OBJECTIVE. Our objective was to describe the spectrum of imaging and histologic findings of focal breast fibrosis with an emphasis on noncalcified lesions, thereby offering a means of confirming mammographic-pathologic concordance on core biopsy of this increasingly encountered diagnosis. MATERIALS AND METHODS. Retrospective review of 610 core needle biopsies revealed the histologic diagnosis of focal fibrosis in 89 (15%). Thirty-nine cases were excluded: 17 in which focal fibrosis was not the primary diagnosis and 22 in which calcifications were the main imaging findings. The 50 remaining patients with noncalcified lesions that proved on histology to be focal fibrosis constituted the basis of the study. RESULTS. Mammographically, focal fibrosis presented as a mass in 68% of patients (n = 34), architectural distortion in 12% (n = 6), and asymmetric density in 10% (n = 5); focal fibrosis was mammographically occult in 10% (n = 5). Sonographically, 72% (n = 36) of cases of focal fibrosis presented as masses with three echo texture patterns: hypoechoic, isoechoic, and centrally echogenic with a peripheral hypoechoic rim. The sonographic margins were well circumscribed (n = 21), lobulated (n = 10), or ill defined (n = 5). Histologic review revealed three morphologic patterns of collagen deposition: perilobular, septal, and haphazard fibrosis. Correlation with the imaging findings showed that septal and perilobular fibrosis most often presented as hypoechoic or centrally echogenic masses, whereas the haphazard form was more often seen with architectural distortion. CONCLUSION. Focal fibrosis often presents as a noncalcified mass on mammography or sonography. The diagnosis of focal fibrosis on core needle biopsy can be considered concordant for a mass exhibiting well-circumscribed or partially obscured margins. Imaging findings discordant with focal fibrosis, such as marginal spiculation, require excisional biopsy.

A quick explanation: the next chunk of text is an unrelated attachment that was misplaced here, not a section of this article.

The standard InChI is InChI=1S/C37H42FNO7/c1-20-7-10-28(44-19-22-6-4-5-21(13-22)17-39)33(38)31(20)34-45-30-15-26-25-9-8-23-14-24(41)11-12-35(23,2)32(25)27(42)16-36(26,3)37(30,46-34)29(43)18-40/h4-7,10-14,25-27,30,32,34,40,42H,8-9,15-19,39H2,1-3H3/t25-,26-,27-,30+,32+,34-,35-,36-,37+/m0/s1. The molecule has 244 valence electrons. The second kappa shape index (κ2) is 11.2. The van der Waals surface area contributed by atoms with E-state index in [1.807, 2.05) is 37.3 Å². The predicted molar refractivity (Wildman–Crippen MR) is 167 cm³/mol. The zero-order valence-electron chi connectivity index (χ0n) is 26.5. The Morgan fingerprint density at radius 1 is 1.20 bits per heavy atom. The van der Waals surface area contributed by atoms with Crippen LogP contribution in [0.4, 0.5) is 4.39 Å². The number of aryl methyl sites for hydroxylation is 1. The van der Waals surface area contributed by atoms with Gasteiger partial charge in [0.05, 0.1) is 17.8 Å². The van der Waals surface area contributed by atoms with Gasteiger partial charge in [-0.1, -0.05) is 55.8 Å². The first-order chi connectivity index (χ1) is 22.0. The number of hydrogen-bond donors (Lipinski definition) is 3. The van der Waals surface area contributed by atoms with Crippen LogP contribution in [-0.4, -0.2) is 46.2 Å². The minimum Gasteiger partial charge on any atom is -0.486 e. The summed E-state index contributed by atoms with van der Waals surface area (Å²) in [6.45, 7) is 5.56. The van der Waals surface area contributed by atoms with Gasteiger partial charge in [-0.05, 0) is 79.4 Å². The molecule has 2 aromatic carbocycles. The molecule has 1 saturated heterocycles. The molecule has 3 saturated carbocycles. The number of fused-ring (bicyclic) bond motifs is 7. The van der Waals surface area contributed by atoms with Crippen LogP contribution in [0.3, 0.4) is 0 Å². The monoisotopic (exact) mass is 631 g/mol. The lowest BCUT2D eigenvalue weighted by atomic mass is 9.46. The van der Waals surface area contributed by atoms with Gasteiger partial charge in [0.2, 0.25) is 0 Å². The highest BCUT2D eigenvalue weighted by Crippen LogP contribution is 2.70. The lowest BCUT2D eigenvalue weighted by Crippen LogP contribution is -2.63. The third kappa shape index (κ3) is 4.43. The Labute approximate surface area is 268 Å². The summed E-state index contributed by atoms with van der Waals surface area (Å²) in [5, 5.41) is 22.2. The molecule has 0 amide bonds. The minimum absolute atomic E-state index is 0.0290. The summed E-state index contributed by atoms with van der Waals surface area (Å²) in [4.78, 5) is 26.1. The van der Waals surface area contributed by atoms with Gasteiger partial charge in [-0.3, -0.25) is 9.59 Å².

ASJC Scopus subject areas
- Radiology Nuclear Medicine and imaging